A range of varied enterprises are undertaken here, from start-ups to art centres. On the outer ring, on the landward side, are a few rough-and-ready bars and places to eat, with indoor and outdoor seating. In summer this is a very popular destination for an evening out; apparently it gets rammed with people eating and drinking in these unusual out-of-town surroundings. Given the leafy lagoon environment, I can't even begin to imagine how filled with mosquitoes the air must be on summer evenings. When I visited this late autumn afternoon there were just a few people around: some workers, one or two patrons and employees at the bars, a man moving bales of hay, a tractor carrying giant bins across to the mainland. By the scenic outer shore a man sat gazing at the reflections on the still water, and a cluster of teenagers drank and listened to music. A pair of rowers, standing-up Venetian style, were manoeuvring their boat offshore.
I think there were more cats than people. Lots of strays live here, lurking waiting for feeding time or following their favoured human around. I passed an animal protection HQ with posters advertising adoptee cats, and a hopeful cat sitting on the doorstep.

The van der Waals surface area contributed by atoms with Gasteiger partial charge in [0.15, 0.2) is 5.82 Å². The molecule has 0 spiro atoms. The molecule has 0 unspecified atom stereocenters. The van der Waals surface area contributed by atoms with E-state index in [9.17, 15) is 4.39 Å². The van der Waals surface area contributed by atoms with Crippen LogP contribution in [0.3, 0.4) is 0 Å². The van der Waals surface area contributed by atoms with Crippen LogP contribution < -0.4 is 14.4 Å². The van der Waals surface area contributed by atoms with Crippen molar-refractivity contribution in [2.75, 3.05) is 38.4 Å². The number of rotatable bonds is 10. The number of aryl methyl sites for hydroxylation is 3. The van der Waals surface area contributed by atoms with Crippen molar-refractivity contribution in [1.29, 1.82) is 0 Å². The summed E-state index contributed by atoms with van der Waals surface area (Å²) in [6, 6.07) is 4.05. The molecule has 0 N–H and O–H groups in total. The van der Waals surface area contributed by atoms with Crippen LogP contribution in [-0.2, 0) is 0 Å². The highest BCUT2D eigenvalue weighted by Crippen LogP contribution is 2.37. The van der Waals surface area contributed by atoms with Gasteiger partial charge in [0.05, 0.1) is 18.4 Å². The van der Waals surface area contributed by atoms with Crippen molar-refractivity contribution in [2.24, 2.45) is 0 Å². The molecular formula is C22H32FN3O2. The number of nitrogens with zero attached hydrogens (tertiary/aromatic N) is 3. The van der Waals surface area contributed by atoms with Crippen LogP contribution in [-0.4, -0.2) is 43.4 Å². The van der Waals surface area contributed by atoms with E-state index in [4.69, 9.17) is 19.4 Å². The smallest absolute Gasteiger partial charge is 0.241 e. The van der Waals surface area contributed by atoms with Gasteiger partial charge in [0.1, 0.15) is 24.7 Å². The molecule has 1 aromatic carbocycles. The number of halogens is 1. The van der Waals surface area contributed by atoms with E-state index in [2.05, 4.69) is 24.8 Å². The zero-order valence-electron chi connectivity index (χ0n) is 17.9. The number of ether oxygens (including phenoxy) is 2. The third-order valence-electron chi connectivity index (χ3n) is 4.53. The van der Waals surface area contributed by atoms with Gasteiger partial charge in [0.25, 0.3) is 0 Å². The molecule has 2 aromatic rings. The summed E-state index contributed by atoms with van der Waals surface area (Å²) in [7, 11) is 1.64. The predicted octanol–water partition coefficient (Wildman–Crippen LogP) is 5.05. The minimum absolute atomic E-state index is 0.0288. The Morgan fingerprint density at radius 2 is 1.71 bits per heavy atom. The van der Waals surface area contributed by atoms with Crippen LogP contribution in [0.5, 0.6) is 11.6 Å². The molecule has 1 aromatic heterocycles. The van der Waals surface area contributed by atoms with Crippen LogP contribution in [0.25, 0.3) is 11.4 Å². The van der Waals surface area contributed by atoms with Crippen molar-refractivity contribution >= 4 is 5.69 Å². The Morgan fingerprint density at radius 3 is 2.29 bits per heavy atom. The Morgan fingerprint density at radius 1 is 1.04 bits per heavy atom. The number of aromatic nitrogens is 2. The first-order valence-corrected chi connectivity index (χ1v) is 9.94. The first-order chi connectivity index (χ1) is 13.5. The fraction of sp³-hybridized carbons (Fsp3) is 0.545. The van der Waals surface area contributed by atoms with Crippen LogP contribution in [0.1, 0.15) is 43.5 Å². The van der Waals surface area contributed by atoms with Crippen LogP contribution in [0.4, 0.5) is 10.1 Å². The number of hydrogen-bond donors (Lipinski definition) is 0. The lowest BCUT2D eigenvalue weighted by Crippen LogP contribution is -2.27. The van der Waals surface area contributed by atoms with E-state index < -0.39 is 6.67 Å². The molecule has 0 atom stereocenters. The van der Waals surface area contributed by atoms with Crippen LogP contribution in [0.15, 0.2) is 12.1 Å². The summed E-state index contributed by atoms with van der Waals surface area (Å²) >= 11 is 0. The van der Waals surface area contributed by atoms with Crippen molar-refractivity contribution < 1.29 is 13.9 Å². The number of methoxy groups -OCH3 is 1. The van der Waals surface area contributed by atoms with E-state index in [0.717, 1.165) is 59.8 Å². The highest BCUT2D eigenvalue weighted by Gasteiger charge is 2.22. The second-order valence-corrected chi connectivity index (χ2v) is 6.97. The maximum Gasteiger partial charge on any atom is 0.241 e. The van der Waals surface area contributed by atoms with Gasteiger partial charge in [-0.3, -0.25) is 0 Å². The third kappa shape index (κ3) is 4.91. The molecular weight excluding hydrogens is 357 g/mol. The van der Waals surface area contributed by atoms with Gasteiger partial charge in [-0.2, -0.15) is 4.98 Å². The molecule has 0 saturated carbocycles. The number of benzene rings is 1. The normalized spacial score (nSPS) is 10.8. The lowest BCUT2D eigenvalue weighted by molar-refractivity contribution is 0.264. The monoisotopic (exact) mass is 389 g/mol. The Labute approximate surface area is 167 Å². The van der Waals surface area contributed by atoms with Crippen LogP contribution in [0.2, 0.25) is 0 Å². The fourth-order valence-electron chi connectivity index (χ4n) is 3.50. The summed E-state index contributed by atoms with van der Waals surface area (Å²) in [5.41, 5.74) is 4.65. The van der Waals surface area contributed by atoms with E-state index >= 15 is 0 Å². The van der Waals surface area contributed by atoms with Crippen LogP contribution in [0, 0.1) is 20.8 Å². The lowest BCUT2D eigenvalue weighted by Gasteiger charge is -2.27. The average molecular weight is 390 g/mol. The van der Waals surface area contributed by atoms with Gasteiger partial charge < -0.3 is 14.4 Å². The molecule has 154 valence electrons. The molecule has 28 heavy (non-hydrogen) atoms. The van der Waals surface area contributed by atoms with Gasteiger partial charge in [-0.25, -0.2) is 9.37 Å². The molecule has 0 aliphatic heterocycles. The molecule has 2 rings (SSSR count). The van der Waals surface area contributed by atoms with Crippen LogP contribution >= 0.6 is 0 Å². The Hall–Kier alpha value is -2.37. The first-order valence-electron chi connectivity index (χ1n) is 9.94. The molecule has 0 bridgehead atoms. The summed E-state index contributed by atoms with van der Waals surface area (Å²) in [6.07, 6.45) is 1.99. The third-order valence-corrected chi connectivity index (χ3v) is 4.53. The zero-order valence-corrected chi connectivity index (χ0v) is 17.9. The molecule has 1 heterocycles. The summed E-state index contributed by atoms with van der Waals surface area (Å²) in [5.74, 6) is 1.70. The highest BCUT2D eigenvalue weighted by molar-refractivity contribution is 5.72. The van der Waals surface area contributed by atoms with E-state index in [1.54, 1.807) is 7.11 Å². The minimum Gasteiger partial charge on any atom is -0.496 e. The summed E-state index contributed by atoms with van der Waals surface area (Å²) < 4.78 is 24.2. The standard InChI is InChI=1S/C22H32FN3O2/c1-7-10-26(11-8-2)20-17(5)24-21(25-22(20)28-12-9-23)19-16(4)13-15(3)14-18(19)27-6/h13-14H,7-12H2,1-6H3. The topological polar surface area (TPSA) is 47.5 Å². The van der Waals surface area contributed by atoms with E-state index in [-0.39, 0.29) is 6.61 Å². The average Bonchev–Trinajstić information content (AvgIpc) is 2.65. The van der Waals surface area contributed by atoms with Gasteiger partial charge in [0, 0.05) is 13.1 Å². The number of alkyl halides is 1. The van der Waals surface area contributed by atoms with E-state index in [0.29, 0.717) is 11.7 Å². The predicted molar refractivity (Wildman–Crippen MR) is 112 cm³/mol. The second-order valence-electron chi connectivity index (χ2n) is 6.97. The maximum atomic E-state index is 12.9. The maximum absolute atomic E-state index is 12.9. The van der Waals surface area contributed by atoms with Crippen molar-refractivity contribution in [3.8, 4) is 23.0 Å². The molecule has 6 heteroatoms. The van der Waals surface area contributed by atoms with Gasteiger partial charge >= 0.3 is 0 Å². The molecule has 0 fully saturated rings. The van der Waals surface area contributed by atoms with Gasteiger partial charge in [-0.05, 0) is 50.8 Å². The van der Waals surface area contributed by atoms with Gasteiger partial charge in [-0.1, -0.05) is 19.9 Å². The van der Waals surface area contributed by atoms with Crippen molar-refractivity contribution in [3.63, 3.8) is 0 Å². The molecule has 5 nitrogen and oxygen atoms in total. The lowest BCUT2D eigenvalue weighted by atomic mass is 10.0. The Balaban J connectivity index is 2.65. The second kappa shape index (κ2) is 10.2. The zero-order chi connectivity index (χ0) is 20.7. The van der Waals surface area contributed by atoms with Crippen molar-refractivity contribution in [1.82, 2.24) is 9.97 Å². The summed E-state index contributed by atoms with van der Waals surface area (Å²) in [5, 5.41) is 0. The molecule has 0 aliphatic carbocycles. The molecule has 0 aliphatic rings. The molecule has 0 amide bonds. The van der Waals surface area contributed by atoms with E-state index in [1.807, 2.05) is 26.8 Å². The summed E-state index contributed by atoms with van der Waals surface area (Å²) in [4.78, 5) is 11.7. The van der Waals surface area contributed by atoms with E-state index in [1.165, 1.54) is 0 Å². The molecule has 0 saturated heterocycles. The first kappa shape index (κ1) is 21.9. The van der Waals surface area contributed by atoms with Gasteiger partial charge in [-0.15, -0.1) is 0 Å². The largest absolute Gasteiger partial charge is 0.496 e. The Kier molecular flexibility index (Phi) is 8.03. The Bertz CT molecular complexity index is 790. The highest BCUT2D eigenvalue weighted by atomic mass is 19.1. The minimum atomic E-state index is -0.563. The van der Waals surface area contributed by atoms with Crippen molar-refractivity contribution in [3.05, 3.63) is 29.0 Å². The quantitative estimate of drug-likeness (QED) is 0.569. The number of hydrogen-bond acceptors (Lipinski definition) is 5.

There isn't much in the way of information available about the various historic buildings and their uses. Some look as though they were barracks, others probably powder stores. A guided tour would probably be fascinating. There's a military museum here, according to a sign at the entrance, open occasionally. As part of an initiative to spread Venice's museum holdings around the lagoon, one draughty old storeroom currently houses a collection of sculptures from Ca' Pesaro in Venice (due to close soon). I had no idea these were here, and it was an atmospheric way to view works of art, alone in this barren reclaimed space with windows and doors open to the green surroundings of the fort.
It's an easy and unusual trip from Venice. Catch tram T1 from Piazzale Roma and travel two stops. The stop is called Forte Marghera. After alighting, cross the road and a few yards to the right you'll find a gravelled footpath leading across a short stretch of countryside. A few minutes later you come to another road. Cross carefully at the pedestrian crossing. The access lane to Forte Marghera lies ahead, signposted. From its description I did fear this might be a creepy excursion alone, but I didn't encounter any problems and there were a reasonable number of people around.
> Forte Marghera
> Some history (in Italian)
> Starforts article
> More about Venice